Abuse survivor and movie producer, Celesta Davis, was honored for her documentary Awful Normal. The movie shows that abuse affects not only the victim but all members of the family. It also shows the central role of betrayal of trust. Celesta maintains a website and has traveled through out the world using her documentary to educate the public about the harm of child sexual abuse and its corrosive effects on families.


Abuse survivor and movie producer Angela Shelton was honored for her documentary Searching for Angela Shelton (2001). In this film Shelton not only breaks the silence around her own abuse, but helps others to do so also. Since her film has come out Angela has traveled all over North America serving as a beacon of hope for survivors. The movie also helps educate nonsurvivors on numerous issues related to abuse.
Also honored was Marilyn Van Derbur, a former Miss America, was honored for her book Miss America by Day (2003), and for her extensive history of speaking out about incest. In her book, Ms. Van Derbur tells the story of how she was sexually violated by her prominent, millionaire father from age 5 to age 18. Using her story as the scaffolding, she shares knowledge and insights she has gained through speaking personally with adult survivors of sexual abuse across the country.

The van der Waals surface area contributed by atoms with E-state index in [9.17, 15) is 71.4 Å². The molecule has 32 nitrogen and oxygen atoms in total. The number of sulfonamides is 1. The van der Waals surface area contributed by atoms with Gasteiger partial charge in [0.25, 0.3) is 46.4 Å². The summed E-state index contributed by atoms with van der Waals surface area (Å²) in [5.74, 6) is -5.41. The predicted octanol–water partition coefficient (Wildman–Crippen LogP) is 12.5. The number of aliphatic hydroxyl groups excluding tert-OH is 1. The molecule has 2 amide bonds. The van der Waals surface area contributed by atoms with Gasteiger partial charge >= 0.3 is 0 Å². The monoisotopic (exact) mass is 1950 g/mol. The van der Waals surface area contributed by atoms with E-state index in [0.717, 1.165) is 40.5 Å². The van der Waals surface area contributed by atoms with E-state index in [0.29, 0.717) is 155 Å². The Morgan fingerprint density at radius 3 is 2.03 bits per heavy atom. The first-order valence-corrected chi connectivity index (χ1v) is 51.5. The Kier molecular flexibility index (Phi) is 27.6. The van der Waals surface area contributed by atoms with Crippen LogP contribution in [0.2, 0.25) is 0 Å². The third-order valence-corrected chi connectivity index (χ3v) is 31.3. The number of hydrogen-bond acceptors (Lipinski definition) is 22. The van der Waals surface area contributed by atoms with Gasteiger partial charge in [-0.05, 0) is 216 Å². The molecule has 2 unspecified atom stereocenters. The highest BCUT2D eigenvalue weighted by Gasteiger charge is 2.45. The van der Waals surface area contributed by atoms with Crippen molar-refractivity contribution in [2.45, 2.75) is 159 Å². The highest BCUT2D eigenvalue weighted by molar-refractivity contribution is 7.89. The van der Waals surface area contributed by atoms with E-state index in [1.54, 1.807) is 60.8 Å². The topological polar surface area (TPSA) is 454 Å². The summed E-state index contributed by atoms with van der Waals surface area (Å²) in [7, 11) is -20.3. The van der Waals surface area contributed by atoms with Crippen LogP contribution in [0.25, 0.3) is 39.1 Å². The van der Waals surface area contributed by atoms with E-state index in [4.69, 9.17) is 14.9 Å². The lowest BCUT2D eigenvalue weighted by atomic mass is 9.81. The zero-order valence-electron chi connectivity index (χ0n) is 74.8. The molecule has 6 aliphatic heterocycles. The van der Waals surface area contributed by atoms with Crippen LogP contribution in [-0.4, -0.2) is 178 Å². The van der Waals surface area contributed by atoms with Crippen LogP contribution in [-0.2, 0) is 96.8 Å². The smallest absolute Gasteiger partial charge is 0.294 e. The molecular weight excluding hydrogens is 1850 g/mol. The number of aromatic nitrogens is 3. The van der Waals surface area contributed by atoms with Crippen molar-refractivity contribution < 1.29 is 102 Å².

Abuse survivor Alison Arngrim (2004), who played Nellie Oleson on the TV show “Little House on the Prairie”, for her candid and informative discussion of her abuse as a child by a relative on CNN’s Larry King Live (air date: April 27, 2004)


The film Antwone Fisher for its courage and accuracy in portraying the adverse consequences of child abuse, and the importance of therapeutic intervention and personal resilience in healing. Our special recognition to Todd Black, Producer, Denzel Washington, Director/Producer/Principal Actor, Antwone Fisher, Screenwriter and Derek Luke, Principal Actor.

Garland Waller for her groundbreaking documentary Small Justice: Little Justice in America’s Family Courts. This film exposes the widespread failure of family courts to protect victims of domestic violence and child abuse from their abusers. You can learn more about this important film by going to the Small Justice website.


Investigative reporter Kristen Lombardi and the Boston Phoenix for their series of groundbreaking articles that documented the scope of child sex abuse in the local Catholic Church community, and subsequent efforts in the church hierarchy to cover it up. The film Close to Home for its sensitivity and clarity in documenting the pain and difficulty that both children and adult survivors of child sex abuse face in disclosing their histories. The film was produced by Vanessa Roth and Alexandra Dickson through the generosity of the Mark McGwire Foundation for Children.


The television show Judging Amy for its realistic and sensitive portrayal of current issues concerning child maltreatment.